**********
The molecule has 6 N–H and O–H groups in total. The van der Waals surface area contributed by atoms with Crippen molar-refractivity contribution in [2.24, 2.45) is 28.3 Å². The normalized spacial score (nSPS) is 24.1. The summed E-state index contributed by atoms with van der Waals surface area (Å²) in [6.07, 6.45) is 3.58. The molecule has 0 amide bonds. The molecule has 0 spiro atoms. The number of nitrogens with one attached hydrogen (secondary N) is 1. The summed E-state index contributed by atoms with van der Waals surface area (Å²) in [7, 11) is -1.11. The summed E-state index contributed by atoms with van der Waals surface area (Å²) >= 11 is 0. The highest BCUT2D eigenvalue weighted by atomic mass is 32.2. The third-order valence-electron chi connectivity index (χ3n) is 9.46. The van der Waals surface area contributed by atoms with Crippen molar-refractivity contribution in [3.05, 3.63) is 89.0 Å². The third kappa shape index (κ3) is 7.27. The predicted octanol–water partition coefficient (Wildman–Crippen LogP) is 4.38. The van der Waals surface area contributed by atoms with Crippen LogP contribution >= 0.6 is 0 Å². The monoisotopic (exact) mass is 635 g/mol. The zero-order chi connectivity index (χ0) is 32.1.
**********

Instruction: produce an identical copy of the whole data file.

The molecule has 6 N–H and O–H groups in total. The van der Waals surface area contributed by atoms with Crippen molar-refractivity contribution in [2.24, 2.45) is 28.3 Å². The normalized spacial score (nSPS) is 24.1. The summed E-state index contributed by atoms with van der Waals surface area (Å²) in [6.07, 6.45) is 3.58. The molecule has 0 amide bonds. The molecule has 0 spiro atoms. The number of nitrogens with one attached hydrogen (secondary N) is 1. The summed E-state index contributed by atoms with van der Waals surface area (Å²) in [7, 11) is -1.11. The summed E-state index contributed by atoms with van der Waals surface area (Å²) >= 11 is 0. The highest BCUT2D eigenvalue weighted by atomic mass is 32.2. The third-order valence-electron chi connectivity index (χ3n) is 9.46. The van der Waals surface area contributed by atoms with Crippen molar-refractivity contribution in [3.05, 3.63) is 89.0 Å². The third kappa shape index (κ3) is 7.27. The predicted octanol–water partition coefficient (Wildman–Crippen LogP) is 4.38. The van der Waals surface area contributed by atoms with Crippen LogP contribution >= 0.6 is 0 Å². The monoisotopic (exact) mass is 635 g/mol. The zero-order chi connectivity index (χ0) is 32.1.